By Abdillahi Ibrahim
A mayor in breakaway Somaliland is trying to cut down on the problems caused by khat, a mild stimulant, by moving dealers to the outskirts of the city.
"Out of sight, out of mind," the mayor hopes
Hussein Mohamud Jiir, mayor of the capital Hargeisa, has set aside tracts of land where he hopes to install the khat merchants.
Dealers, however, say there is no point trying to restrict their activities.
Khat is a natural amphetamine derived from the leaves of the Catha edulis plant.
The problem of addiction in Somaliland - which has broken away from Somalia - is huge.
Addicts - mostly men - will spend all their money on the drug, while their children have nothing to eat.
And khat is also blamed for the small plastic bags which litter the city.
Pink, blue and red bags, used to hold khat, block drains, hang on trees and fences, stick to telegraph and electricity poles, or are even eaten by goats.
The mayor's plan would give each of the city's five districts its own khat "areas".
Bursts into life
He was confident that the plan would work.
"The same thing that happens here today, used to happen in Mogadishu. Sinai market was a similar initiative. People will go to wherever there is khat," he said.
The drug is grown in Ethiopia's highlands. Every day, dozens of trucks loaded with tonnes of it arrive in Hargeisa, flooding the streets by mid-morning.
The city bursts into life with their arrival. People run after the trucks, some pushing carts and wheelbarrows.
There are the khat sellers, bystanders, the jobless, pilferers and pickpockets, all wanting to make something out of the excitement.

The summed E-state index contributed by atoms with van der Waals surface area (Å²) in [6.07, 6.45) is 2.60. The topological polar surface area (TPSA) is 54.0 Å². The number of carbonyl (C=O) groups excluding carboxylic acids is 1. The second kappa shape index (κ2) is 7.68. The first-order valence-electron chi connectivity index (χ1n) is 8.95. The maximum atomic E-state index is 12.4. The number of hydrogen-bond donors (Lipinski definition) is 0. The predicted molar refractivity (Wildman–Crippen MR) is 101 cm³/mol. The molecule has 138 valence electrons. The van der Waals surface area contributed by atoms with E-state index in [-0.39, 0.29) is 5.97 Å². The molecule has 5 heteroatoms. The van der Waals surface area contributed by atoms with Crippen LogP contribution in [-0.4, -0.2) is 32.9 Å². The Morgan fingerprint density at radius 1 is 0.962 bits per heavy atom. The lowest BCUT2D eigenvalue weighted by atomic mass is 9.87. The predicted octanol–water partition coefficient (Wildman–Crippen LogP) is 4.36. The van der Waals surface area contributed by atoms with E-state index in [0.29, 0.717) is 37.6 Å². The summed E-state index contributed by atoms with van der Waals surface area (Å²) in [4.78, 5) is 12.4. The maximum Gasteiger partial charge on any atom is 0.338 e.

Khat dealer Ali Omar says there is no point trying to control the trade.
"It is a silly question asking why I sell khat. Can you just walk over to the opposite store and ask why he sells foodstuffs? What a laughing matter," he said before resuming his shouts to attract customers.
Single mother-of-three Amina Derie has been selling khat for three years and is unrepentant.
She says the trade allows her to buy food for her children.
"I even pay their school fees through it. Thanks to God, I am comfortable," she said with a knowing smile.
The drug has a huge impact on the economy of Somaliland - whose independence from the rest of Somalia has not been internationally recognised.
Hargeisa's former mayor Mohamed Hashi was once quoted as saying that $60m was spent annually importing the drug from Ethiopia.
Somaliland is one of the poorest places on earth.
The thousands of small polythene bags scattered all over the city's streets are a clear sign of the scale of the problem.
It appears that this huge mess is one reason why local leaders have taken action.
Hargeisa Regional Public Health Officer Abdiwahab Nakruma says khat has led to a fall in hygiene and sanitation standards.
"It has become so cumbersome to declare every Thursday as a general clean- up exercise."
Rangeland Development Director in Pastoral and Environmental Ministry Abdikarim Adan Omar says khat is also contributing to the degradation of the natural environment.
He says that unemployed young people in rural areas have resorted to burning charcoal in order to buy khat.
"The common saying in the rural areas amongst the charcoal burners is: 'Cut a tree to chew a twig'," he said.
Hargeisa residents are hoping that some of these problems can be solved by moving the khat markets out of the city centre.